Snider Management Basics

Decades ago, when I was studying graduate-level arts administration, our professor assigned us jobs at imaging arts organizations in the fictional town of Elm Mott. We established operating budgets, wrote grant applications and created marketing campaigns for our respective institutions. The first semester ended with a board meeting, where all of Elm Mott’s quirky characters came to life. It was a clever and effective teaching method to compensate for the lack of textbooks for aspiring arts administrators.

Every once in a while an amusing and perhaps instructive memoir by a prominent art director is published. “Making the Mummies Dance” chronicled Thomas Hoving’s years as director of the Metropolitan Museum of Art. Out this month is “BAM…and Then It Hit Me” by Karen Brooks Hopkins, about her long tenure as head of the Brooklyn Academy of Music.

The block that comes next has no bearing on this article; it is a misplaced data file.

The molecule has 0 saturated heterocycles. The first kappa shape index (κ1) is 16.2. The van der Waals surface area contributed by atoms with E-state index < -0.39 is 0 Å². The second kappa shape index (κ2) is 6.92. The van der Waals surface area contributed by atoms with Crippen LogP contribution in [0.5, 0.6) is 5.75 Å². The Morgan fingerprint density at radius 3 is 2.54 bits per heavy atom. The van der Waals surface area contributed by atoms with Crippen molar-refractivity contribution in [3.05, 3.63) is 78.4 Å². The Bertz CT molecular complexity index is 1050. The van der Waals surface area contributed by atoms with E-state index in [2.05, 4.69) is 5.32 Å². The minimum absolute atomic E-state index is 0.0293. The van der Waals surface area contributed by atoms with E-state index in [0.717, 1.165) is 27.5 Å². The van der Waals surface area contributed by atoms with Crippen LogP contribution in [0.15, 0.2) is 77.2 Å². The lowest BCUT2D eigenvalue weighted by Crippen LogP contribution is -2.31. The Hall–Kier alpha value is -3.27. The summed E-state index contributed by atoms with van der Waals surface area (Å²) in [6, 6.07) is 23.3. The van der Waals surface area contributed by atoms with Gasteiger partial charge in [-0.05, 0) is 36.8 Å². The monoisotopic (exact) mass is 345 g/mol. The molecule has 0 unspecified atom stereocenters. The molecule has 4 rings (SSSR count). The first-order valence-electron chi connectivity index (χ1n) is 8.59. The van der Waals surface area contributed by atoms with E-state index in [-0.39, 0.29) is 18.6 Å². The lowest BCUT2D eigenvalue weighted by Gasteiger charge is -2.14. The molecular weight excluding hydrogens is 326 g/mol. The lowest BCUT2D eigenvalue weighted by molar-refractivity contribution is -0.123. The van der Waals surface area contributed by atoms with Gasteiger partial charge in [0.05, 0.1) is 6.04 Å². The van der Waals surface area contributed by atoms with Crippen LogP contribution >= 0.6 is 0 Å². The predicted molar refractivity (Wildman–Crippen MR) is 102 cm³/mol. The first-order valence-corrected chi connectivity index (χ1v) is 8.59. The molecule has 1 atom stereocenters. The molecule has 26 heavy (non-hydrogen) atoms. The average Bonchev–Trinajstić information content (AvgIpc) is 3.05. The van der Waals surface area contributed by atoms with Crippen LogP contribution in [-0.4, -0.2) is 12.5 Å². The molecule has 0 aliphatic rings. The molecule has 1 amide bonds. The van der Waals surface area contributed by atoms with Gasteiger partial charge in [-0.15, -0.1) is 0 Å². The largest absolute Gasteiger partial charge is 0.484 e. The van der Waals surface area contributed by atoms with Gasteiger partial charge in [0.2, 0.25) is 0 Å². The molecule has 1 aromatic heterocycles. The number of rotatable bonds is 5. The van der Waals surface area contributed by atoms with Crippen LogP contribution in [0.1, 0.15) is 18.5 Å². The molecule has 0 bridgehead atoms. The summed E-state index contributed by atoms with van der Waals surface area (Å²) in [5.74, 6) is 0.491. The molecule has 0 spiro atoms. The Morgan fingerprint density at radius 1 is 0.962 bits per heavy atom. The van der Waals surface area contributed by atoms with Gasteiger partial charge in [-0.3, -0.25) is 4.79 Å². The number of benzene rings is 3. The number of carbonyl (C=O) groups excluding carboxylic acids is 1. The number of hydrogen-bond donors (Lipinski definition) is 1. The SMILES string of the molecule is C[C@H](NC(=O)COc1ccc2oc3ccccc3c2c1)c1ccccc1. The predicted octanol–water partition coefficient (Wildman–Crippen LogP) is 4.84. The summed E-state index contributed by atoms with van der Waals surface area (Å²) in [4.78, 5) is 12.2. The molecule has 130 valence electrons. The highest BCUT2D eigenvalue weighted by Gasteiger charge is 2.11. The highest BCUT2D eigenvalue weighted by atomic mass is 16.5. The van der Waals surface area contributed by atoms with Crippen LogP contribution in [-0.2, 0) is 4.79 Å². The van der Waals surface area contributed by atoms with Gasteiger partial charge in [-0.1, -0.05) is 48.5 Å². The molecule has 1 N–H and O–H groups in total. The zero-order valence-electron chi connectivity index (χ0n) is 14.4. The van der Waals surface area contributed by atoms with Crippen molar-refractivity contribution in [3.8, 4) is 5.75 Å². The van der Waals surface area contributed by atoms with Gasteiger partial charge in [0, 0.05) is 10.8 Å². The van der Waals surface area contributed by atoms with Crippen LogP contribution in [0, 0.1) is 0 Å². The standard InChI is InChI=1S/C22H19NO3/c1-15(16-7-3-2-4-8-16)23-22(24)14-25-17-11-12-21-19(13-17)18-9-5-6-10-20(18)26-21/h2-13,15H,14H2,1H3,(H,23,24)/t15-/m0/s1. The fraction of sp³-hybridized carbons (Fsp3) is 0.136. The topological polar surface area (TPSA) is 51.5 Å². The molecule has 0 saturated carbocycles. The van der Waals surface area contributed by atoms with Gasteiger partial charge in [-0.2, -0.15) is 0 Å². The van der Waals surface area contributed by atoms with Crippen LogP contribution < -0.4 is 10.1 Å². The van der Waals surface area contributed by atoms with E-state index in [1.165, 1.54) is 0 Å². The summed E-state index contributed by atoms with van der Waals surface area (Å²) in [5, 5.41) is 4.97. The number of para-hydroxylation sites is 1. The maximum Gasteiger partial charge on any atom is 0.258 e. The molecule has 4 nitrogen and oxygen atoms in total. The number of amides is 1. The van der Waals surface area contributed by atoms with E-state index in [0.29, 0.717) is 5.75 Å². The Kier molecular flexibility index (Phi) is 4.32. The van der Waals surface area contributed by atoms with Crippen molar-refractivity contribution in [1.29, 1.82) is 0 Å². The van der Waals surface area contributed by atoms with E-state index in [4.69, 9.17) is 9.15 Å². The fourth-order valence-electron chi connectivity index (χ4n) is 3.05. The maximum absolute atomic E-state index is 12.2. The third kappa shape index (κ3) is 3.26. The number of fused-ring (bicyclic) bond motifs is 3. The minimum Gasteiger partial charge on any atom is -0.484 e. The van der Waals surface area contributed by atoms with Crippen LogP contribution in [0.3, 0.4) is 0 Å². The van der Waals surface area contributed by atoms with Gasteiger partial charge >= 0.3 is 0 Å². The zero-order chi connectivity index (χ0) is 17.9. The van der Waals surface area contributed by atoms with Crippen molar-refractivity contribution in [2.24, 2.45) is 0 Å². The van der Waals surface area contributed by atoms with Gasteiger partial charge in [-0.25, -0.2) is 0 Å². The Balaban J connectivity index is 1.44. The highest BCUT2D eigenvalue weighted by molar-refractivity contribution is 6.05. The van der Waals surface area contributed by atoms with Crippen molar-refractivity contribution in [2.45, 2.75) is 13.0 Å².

Apparently the field continued to lack standard text – until now. “Managing Arts Organizations” is an impressive and comprehensive guide by David Snider, who is principal of Hubbard Hall in the small town of Cambridge, Washington County, and also a professor of arts management at Skidmore College. “I’ve been running arts organizations and teaching arts management for 25 years now and have always wanted a great guide to managing arts organizations but never could find one – so I got it. writing,” Snider said in a statement.


His readable and engaging text should prove invaluable to students and professionals, but also to artists seeking to better understand the field and to board members facing the myriad challenges of leading a nonprofit organization. non-profit. The animation of all the instructions are examples of organizations that did it right and those that stumbled. There are also eight case studies of institutions large and small, including the Walker Arts Center in Minnesota and Hubbard Hall.

Since the book’s release in January, Snider has facilitated a series of free online discussions with other top administrators across the country on various aspects of the domain.

Two more are to come: Adaptations and Evolutions at 7 p.m. on Wednesday, March 23; and Arts Ecologies and Economies at 7 p.m. on Wednesday, April 6. To register or view past sessions, go to hubbardhall.org/now-playing.